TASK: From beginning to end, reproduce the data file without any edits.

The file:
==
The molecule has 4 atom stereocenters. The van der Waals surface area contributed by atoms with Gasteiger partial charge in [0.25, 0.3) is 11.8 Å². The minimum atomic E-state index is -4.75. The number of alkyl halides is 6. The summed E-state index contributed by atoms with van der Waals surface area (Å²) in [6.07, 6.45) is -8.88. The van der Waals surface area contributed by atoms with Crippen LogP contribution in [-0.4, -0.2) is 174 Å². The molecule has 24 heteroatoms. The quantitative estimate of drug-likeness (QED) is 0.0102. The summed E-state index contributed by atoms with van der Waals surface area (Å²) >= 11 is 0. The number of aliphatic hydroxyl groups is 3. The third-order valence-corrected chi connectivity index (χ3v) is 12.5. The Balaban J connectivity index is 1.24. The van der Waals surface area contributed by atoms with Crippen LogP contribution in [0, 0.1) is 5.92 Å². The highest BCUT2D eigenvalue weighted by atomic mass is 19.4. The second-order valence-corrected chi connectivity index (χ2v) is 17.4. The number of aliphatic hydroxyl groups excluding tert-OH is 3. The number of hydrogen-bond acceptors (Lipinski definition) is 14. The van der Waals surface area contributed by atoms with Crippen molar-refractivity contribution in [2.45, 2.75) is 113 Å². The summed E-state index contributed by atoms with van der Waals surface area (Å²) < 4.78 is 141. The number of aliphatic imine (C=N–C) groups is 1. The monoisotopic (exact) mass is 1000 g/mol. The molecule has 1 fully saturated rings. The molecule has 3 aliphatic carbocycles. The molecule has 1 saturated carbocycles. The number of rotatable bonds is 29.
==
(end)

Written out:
The molecule has 4 atom stereocenters. The van der Waals surface area contributed by atoms with Gasteiger partial charge in [0.25, 0.3) is 11.8 Å². The minimum atomic E-state index is -4.75. The number of alkyl halides is 6. The summed E-state index contributed by atoms with van der Waals surface area (Å²) in [6.07, 6.45) is -8.88. The van der Waals surface area contributed by atoms with Crippen LogP contribution in [-0.4, -0.2) is 174 Å². The molecule has 24 heteroatoms. The quantitative estimate of drug-likeness (QED) is 0.0102. The summed E-state index contributed by atoms with van der Waals surface area (Å²) >= 11 is 0. The number of aliphatic hydroxyl groups is 3. The third-order valence-corrected chi connectivity index (χ3v) is 12.5. The Balaban J connectivity index is 1.24. The van der Waals surface area contributed by atoms with Crippen LogP contribution in [0, 0.1) is 5.92 Å². The highest BCUT2D eigenvalue weighted by atomic mass is 19.4. The second-order valence-corrected chi connectivity index (χ2v) is 17.4. The number of aliphatic hydroxyl groups excluding tert-OH is 3. The number of hydrogen-bond acceptors (Lipinski definition) is 14. The van der Waals surface area contributed by atoms with Crippen molar-refractivity contribution in [2.45, 2.75) is 113 Å². The summed E-state index contributed by atoms with van der Waals surface area (Å²) < 4.78 is 141. The number of aliphatic imine (C=N–C) groups is 1. The monoisotopic (exact) mass is 1000 g/mol. The molecule has 1 fully saturated rings. The molecule has 3 aliphatic carbocycles. The molecule has 1 saturated carbocycles. The number of rotatable bonds is 29.